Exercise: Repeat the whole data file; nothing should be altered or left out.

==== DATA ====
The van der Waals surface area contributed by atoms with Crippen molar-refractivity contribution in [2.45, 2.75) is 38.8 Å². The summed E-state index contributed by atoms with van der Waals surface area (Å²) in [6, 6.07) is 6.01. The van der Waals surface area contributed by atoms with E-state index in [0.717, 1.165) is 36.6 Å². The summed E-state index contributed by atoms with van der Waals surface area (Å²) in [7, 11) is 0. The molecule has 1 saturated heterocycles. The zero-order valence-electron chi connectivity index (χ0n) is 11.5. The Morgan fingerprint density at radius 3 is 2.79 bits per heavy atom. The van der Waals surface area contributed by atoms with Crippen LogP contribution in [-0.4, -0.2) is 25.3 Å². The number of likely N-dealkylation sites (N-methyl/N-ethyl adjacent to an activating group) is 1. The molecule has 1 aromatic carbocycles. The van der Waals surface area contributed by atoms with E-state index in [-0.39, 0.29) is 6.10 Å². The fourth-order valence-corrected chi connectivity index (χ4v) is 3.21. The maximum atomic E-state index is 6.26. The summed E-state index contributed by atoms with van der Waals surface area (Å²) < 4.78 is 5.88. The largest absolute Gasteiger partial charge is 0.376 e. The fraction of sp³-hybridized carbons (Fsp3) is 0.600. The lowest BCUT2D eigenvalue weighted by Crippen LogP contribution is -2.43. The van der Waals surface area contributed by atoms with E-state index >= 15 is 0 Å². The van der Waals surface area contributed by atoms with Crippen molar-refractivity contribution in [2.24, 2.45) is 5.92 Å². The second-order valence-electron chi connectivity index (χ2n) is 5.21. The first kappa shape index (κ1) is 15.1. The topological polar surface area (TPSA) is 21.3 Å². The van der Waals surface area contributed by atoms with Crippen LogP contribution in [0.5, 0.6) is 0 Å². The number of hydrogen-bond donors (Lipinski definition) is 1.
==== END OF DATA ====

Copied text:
The van der Waals surface area contributed by atoms with Crippen molar-refractivity contribution in [2.45, 2.75) is 38.8 Å². The summed E-state index contributed by atoms with van der Waals surface area (Å²) in [6, 6.07) is 6.01. The van der Waals surface area contributed by atoms with E-state index in [0.717, 1.165) is 36.6 Å². The summed E-state index contributed by atoms with van der Waals surface area (Å²) in [7, 11) is 0. The molecule has 1 saturated heterocycles. The zero-order valence-electron chi connectivity index (χ0n) is 11.5. The Morgan fingerprint density at radius 3 is 2.79 bits per heavy atom. The van der Waals surface area contributed by atoms with Crippen LogP contribution in [-0.4, -0.2) is 25.3 Å². The number of likely N-dealkylation sites (N-methyl/N-ethyl adjacent to an activating group) is 1. The molecule has 1 aromatic carbocycles. The van der Waals surface area contributed by atoms with E-state index in [-0.39, 0.29) is 6.10 Å². The fourth-order valence-corrected chi connectivity index (χ4v) is 3.21. The maximum atomic E-state index is 6.26. The summed E-state index contributed by atoms with van der Waals surface area (Å²) < 4.78 is 5.88. The largest absolute Gasteiger partial charge is 0.376 e. The fraction of sp³-hybridized carbons (Fsp3) is 0.600. The lowest BCUT2D eigenvalue weighted by Crippen LogP contribution is -2.43. The van der Waals surface area contributed by atoms with E-state index >= 15 is 0 Å². The van der Waals surface area contributed by atoms with Crippen molar-refractivity contribution in [2.24, 2.45) is 5.92 Å². The second-order valence-electron chi connectivity index (χ2n) is 5.21. The first kappa shape index (κ1) is 15.1. The topological polar surface area (TPSA) is 21.3 Å². The van der Waals surface area contributed by atoms with Crippen LogP contribution in [0.5, 0.6) is 0 Å². The number of hydrogen-bond donors (Lipinski definition) is 1.